(5) provides a reasonable opportunity for participation by the child's parent, guardian, or custodian.

The trial courts are not always required to choose the least restrictive placement. C.C. v. State, 831 N.E.2d 215, 219 (Ind.Ct.App. 2005). Courts may select a more restrictive placement when " it is consistent with the safety of the community and the best interest of the child." Ind. Code § 31-37-18-6.

Turning to the circumstances here, the evidence established that TLC was given numerous opportunities to reform his behavior, but he never took these opportunities. TLC violated the electronic monitoring requirement on several occasions and even told the court that he was " going to violate that." Tr. p. 27. TLC's mother also did not care where he was placed because he " never listens to her." Id. at 32-34. TLC hits his mother, and he repeatedly informed the court that " nothing's going to work. Boys' school." Id. at 38.

TLC was in and out of Southwest because of his various violations, including many disciplinary problems at school. Id. at 45-46. As noted above, after TLC was transferred to Valle Vista, the staff ordered TLC's mother to receive a mental health evaluation because she displayed some of the behaviors that Valle Vista was attempting to get TLC to stop. Id. at 121-23. TLC was then removed from Valle Vista because of his excessive behavioral problems. TLC was rude to the staff, struck the windows with his head, and engaged in other violent acts. Id. at 172.

TLC was moved to various facilities because of his behavior. Id. at 254, 260-61, 265. However, TLC continued to reoffend. Id. at 371-72. TLC's repeated delinquent activity, which included violations of school rules, electronic monitoring, misconduct at Valle Vista, and his failure to reform in less restrictive placements, all justify the juvenile court's decision to commit TLC to the DOC. As a result, we conclude that the juvenile court did not err in its disposition on this basis.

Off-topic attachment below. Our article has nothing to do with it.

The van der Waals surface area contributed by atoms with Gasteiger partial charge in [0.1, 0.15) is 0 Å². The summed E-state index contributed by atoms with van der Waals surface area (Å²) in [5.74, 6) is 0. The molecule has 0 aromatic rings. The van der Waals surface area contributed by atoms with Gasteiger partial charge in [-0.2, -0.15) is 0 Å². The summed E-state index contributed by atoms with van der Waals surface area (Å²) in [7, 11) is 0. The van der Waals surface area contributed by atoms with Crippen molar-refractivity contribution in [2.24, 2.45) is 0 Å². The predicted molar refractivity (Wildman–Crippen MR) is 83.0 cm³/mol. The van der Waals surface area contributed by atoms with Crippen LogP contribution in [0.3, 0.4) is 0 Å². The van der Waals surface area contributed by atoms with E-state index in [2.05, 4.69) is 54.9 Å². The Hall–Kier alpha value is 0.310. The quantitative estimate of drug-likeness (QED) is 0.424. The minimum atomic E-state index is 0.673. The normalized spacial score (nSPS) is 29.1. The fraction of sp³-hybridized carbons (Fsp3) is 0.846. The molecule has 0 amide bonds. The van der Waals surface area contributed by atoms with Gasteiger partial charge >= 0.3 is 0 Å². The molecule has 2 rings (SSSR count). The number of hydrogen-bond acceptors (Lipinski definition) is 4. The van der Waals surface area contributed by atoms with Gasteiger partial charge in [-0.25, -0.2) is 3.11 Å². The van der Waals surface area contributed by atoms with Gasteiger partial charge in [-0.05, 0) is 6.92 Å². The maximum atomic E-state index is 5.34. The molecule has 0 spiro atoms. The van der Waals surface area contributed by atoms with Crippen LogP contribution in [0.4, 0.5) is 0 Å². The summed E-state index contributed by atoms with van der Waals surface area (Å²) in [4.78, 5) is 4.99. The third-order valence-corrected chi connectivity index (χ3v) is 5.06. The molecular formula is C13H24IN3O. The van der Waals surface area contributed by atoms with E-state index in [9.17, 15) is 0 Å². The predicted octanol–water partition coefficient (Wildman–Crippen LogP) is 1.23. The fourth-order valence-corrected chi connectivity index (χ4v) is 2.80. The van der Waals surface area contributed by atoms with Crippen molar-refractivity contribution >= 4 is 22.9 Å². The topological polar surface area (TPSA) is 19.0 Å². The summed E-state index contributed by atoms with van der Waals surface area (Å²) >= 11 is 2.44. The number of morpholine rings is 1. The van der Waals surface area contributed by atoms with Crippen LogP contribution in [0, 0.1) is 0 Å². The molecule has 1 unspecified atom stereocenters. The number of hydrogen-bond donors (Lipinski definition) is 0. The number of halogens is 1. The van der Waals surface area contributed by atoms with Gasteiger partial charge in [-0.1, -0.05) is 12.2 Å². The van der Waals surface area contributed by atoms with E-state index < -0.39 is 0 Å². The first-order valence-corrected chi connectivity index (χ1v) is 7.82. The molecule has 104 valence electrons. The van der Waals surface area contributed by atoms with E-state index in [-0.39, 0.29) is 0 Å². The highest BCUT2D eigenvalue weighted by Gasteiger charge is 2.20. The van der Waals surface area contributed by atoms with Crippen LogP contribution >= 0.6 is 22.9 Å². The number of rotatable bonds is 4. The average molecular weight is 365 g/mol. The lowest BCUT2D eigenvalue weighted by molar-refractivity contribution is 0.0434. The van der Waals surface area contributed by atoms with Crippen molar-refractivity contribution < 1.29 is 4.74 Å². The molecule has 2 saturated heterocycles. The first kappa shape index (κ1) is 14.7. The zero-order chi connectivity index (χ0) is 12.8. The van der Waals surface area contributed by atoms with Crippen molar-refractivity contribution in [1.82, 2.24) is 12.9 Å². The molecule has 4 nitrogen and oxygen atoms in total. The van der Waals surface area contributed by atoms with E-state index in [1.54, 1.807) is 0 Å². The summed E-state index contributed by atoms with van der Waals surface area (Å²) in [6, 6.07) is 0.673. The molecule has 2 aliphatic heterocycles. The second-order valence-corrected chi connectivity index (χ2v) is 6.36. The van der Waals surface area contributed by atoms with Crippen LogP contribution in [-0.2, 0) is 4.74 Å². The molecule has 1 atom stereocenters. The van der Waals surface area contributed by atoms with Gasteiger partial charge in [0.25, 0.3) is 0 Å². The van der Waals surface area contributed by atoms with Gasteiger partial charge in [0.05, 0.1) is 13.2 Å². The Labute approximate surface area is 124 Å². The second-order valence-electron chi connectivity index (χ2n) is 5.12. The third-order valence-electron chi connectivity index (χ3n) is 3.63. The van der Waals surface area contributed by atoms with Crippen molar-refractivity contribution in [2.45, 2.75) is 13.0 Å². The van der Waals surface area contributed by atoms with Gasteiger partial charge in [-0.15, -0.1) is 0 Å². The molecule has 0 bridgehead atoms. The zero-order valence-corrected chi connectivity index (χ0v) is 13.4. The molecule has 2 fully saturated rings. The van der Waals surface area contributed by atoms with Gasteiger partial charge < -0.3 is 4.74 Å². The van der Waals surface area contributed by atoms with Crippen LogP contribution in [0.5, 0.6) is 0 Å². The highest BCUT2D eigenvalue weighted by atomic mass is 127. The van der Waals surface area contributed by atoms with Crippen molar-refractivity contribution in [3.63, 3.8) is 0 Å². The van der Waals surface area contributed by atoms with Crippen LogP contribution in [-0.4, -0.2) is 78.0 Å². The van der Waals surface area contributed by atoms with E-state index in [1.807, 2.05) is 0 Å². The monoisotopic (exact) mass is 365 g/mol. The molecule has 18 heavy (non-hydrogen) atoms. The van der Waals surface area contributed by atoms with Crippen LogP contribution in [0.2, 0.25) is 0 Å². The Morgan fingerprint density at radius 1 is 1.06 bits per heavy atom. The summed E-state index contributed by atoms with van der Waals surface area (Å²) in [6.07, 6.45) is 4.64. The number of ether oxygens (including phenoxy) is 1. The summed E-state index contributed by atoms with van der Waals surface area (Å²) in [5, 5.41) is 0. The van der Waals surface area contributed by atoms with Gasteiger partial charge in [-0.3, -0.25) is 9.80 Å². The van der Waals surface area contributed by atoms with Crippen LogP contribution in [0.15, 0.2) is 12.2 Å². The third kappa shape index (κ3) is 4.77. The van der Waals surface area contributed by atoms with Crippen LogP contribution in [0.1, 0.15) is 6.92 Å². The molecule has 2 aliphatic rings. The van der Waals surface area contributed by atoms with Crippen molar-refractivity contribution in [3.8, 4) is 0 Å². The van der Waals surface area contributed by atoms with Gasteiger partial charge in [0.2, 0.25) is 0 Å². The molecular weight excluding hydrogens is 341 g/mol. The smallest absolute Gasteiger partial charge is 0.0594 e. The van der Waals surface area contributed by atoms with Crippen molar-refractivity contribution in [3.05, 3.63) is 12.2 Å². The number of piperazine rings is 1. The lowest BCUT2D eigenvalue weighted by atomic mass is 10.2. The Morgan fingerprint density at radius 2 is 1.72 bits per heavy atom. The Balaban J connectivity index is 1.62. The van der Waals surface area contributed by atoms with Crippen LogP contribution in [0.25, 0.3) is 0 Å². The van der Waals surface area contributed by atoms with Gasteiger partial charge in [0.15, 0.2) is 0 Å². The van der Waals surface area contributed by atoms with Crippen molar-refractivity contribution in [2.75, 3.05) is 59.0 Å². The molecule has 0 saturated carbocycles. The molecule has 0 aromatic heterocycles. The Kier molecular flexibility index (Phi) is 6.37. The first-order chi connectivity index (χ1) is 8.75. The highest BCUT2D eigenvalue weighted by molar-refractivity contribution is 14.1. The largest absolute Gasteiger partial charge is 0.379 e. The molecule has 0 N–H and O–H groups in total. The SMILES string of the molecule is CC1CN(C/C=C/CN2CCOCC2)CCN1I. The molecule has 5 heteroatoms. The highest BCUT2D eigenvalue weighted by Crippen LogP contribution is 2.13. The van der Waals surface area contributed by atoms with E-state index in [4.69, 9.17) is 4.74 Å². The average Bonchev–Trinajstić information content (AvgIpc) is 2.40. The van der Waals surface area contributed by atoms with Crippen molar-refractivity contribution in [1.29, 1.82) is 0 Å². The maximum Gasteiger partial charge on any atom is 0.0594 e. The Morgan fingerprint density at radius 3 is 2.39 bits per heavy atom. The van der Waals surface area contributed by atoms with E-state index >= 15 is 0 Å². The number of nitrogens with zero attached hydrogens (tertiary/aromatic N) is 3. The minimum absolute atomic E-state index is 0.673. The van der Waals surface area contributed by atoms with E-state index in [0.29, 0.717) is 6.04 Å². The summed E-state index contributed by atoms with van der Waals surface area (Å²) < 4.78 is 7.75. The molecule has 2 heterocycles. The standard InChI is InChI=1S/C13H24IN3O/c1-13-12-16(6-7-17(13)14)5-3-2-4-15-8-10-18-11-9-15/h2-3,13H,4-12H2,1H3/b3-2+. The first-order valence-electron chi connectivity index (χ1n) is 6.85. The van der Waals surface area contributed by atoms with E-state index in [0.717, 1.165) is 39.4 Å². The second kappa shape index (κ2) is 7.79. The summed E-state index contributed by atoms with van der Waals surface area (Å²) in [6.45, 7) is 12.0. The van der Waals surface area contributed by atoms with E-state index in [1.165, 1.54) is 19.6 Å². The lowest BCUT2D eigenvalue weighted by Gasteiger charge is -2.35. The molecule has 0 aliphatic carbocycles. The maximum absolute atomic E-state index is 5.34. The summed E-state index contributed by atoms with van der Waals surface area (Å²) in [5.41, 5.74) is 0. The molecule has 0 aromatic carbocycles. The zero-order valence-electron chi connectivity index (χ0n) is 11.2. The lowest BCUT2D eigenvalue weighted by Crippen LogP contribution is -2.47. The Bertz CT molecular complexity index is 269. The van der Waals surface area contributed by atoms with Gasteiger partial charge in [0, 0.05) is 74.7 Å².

In addition to our conclusion that the juvenile court's disposition was proper and did not constitute a " sentence" because it amounted to treatment rather than punishment, TLC presents no evidence that he was treated any differently than other juveniles under similar circumstances, so his equal protection argument fails. TLC's argument that he was " punished" more harshly than others also fails for the same reasons.

Finally, we conclude that TLC has made no showing that the juvenile court violated TLC's due process rights. TLC claims that the juvenile court misled him into believing that the age of eighteen was some " magic number" at which time he would be absolved of responsibility for his actions or relieved from whatever treatment or placement that best served his interests. A juvenile court can enter indeterminate and determinate placements. Ind. Code § § 31-37-19-6 and -9. Although the age of eighteen was mentioned during the course of the proceedings, neither the probation officers, the juvenile court, nor the State mentioned that age. Tr. p. 87, 102-03, 191, 379. Moreover, there is no showing that there was any effort to mislead TLC or his family into believing that termination of treatment and placement would cease at a certain age. Rather, as discussed above, the juvenile court made it clear to TLC that the length of placement and treatment would be indeterminate and would be based on TLC's progress.

In sum, all of TLC's claims are based on the false premise that TLC received a sentence, which he did not. See Newsom v. State, 851 N.E.2d 1287, 1290 (Ind.Ct.App. 2006) (observing that a delinquent is not a convicted person and the juvenile court's disposition does not constitute a sentence). Thus, TLC has no sentencing claim on appeal. The juvenile court tried home placement without monitoring, home placement with monitoring, Southwest, Valle Vista, and the Gibault facilities, all before turning to the DOC. For all of these reasons, we conclude that the juvenile court's placement and disposition of TLC was consistent with the logic and effect of the facts and circumstances before it. Thus, TLC's claim fails.

II. Factual Basis for Resisting Law Enforcement

TLC next claims that an adequate factual basis did not exist for the juvenile court to conclude that TLC was guilty of what would be the crime of resisting law enforcement, had it been committed by an adult. TLC maintains that because he gave no clear answer to the juvenile court's questions regarding the factual basis for the offense, a true finding of delinquency should not have been entered as to this charge.